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Role of Homeopathic treatment in Kidney Stone: When the stone size is small, homeopathy is likely to help in the passage of stone as well as in relieving the agonizing pain caused by the same. If the stone size is larger, or the stone is impacted, or there are multiple stones, then the patient is better treated surgically. However, even after surgical removal of stones, homeopathy still has a role to play in preventing its recurrence (as the chance of having recurring stones are about 70-80%).

Definition:

Kidney stones are clumps developed from solidified crystals in the kidney or urinary tract. The urine has all the ingredients that form the stone, but all these ideally pass through without our knowledge. When there is an imbalance in any of these substances, the crystals cluster together into stones. The size of the stone can be as small as a grain of sand to one as large as the size of a golf ball. The most commonly found kidney stone in humans is usually made of calcium oxalate. Other rare varieties of kidney stones include those made up of cystine, struvite (magnesium, ammonium and phosphate), calcium phosphate, uric acid, etc. Kidney stones are one of the most painful of the urologic disorders. Men tend to be affected more frequently than women.

Causes of Kidney stone formation:

Certain foods may promote stone formation in people who are susceptible. This stone formation is enhanced when there is increased intake of calcium, calcium oxalate, uric acid or salt in our diet, with an inadequate intake of fluids. A positive family history (genetic tendency) also makes a person prone to kidney stone formation. Certain foods that increase the risk for kidney stone formation in susceptible individuals include: Spinach, rhubarb, chocolate, peanuts, cocoa, beet, coffee, cola, nuts, strawberries, tomato juice, grapefruit juice, apple juice, soda (acidic and contains phosphorus), all types of tea, and berries.

Symptoms of Kidney stones:

Kidney stones can remain asymptomatic until they obstruct the flow of urine. When obstruction to the flow of urine occurs at some point of time, the patient starts experiencing acute symptoms. Patient usually presents with the most agonizing pain in the lower back just below the ribs, which often extends into the groin area (described as ‘loin to groin’ radiation of pain). The patient may also experience nausea, vomiting, blood in the urine (haematuria), restlessness and fever (if infection is present). Stones less than 5 mm in size usually pass out spontaneously; however the majority of stones greater than 6 mm require some form of intervention, especially so if the stone is stuck causing persistent obstruction and/or infection of the urinary tract.

Diagnosing Kidney Stones:

Kidney stones are rarely diagnosed before they begin causing pain. This pain is often severe enough to send patients for investigations, where a variety of tests can uncover the stones. These may include a CT scan, X-rays, ultrasound, and urinalysis. Blood tests can help look for high levels of minerals involved in forming kidney stones. The CT scan here shows a stone blocking the ureter, the duct that empties into the bladder.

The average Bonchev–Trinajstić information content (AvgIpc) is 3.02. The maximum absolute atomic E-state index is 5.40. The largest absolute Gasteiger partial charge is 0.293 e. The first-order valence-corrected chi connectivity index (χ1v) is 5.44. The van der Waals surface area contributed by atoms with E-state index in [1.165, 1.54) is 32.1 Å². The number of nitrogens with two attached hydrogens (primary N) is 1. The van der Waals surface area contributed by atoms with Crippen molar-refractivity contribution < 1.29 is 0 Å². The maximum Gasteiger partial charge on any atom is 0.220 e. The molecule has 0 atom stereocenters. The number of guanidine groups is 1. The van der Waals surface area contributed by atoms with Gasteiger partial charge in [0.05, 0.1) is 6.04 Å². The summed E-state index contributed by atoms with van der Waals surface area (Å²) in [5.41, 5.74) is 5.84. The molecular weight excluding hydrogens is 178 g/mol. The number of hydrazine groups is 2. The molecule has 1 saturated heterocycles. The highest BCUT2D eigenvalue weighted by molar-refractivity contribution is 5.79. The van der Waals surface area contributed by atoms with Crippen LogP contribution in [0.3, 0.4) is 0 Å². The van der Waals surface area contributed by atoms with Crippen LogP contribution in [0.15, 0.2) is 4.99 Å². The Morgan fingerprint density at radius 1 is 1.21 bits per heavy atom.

You Can Prevent Kidney Stones with Lifestyle Changes

Many people mistakenly believe that there's nothing you can do to prevent kidney stones. In reality, many risk factors are under your control, and many are remarkably simple

  • Drink Plenty of Water
  • Make Sure You Get Adequate Magnesium
    Magnesium is responsible for more than 300 biochemical reactions in your body, and deficiency of this mineral has been linked to kidney stones. It also plays an important role in your body's absorption and assimilation of calcium, as if you consume too much calcium without adequate magnesium, the excess calcium can actually become toxic and contribute to health conditions like kidney stones.
    Magnesium helps prevent calcium from combining with oxalate, which is the most common type of kidney stone
  • Avoid Sugar, Including Fructose and Soda
  • Exercise
  • Eat Calcium-Rich Foods (But be careful with supplements)
    In the past, kidney stone sufferers have been warned to avoid foods high in calcium, as calcium is a major component of the majority of kidney stones. However, there is now evidence that avoiding calcium may do more harm than good. It turns out that a diet rich in calcium actually blocks a chemical action that causes the formation of the stones. It binds with oxalates (from foods) in your intestine, which then prevents both from being absorbed into your blood and later transferred to your kidneys.
  • It is important to note that it is the calcium from foods that is beneficial -- not calcium supplements, which have actually been found to increase your risk of kidney stones by 20 percent.
  • Avoid Non-Fermented Soy
    Soybeans and soy-based foods may promote kidney stones in those prone to them, as they may contain high levels of oxalates, which can bind with calcium in your kidney to form kidney stones.


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